Ghostland (2015)

13 Mar 2016

silly humor
physical comedy

secrets of life
thought provoking thinking
emotional resonance
empathy and sympathy

fresh perspective
layered meaning (good for over-thinking/multiple viewing)

immersive atmosphere
beautiful scenes
fitting soundtrack


This was a unique experience. An amazing role reversal between the usual tourists and tourist-ees on a safari, we get to find out a glimpse of what the more “primitive” think about our “radical” life called modernity.

The first interesting point is of course the “root” cause of Ju/’hoansi troubles: they were forced to give up wild hunting. The law tries to achieve what we ultimately would want as a global community (same to why we would like to preserve biodiversity and rainforests from Learning to See), but it failed in being just. The refined traditional Ju/’hoansi way of life that is evidently more sustainable than what we currently own is punished for us taking more than our shares.

Then we got to see their wonderful practical insights in life. The fear of long travels, the fear of the rocks, the interaction with other more domestic tribes, and the fear of and curiosity about strangeness. They couldn’t phathom we not knowing each other living blocks away. I wonder the same yet I still often don’t have the courage to initiate a conversation (thanks to all the brave people who chatted with me at SXSW [Now sadly I can only remeber Jerry’s name since it happened only few hours ago, excluding other volunteers of course]. This was what I was looking for, to spend spring break for once not [feeling] alone.) We live isolated lifes with walled built by ourselves, for the sake of productivity and safety.

Yet another good point is the big messes we love called cities. Metropolitons were never conceived as a concept for living but a venue for labor and wants, glutton and greed. Years and year of “evolution” the people adapted them to more livable conditions, but it cannot compare to what Ju/’hoansi wanted to keep or what they “envied” in the nice and quiet German village.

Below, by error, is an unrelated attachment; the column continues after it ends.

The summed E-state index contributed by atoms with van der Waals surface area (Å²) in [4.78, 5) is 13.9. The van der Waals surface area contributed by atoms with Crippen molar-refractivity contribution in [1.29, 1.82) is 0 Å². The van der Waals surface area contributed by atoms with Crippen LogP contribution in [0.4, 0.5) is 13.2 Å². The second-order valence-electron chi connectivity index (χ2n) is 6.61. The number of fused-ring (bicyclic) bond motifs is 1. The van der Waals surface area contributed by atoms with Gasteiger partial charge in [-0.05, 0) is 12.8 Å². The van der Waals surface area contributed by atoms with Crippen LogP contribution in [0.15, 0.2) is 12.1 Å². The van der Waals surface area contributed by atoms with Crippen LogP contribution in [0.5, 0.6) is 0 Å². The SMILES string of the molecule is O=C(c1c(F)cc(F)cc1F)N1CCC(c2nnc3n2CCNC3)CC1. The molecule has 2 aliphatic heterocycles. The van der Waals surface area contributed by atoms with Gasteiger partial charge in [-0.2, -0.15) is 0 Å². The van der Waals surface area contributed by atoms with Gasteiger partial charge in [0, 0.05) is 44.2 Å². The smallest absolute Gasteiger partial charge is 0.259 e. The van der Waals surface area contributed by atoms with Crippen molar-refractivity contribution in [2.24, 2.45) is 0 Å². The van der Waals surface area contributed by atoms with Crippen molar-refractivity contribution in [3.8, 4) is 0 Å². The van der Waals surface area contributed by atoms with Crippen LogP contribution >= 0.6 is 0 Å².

In fact just being forced (why do night owls sleep on Sunday nights? :?) to run and then bike through the now emptied but once and soon to be full downtown, campus, and hyde park area, I was again reminded of that satisfaction coming from the wind oscilating over the ears, the intimate feeling of muscle movements, and a tune imagined in your mind… it probably was less visually pleasing and have not much dramatically intrigue comparing to that of Les quatre cents coups, but the contentness in my heart is as real as it can ever get.

Nontheless, I have to say that I do at points disagree with Ju/’hoansi’s accessments. The fact that we in modern world all wanting so much and very different things are not necessary a bad thing: I believe they would be the natural form of our lowly humanity. It is in fact unhealthy to try hiding many of our desires. What is needed to to be aware on what is real, what is necessary, what is desired, and what can/should be achieved.

At least I am very happy that they realized that it would be important to let their children be exposed to the outside world in order to preserve their traditions and making a future with us together.

It is also saddening that some of the tragic endings are presumably due to the lack of proper healthcare. If we are to enforce modern regulations on the Ju/’hoansi, the least we could do is to feed them the fruits of technology. And am I glad to be able to enjoy the fruits of the NGO, the longbeard, and other crews etc.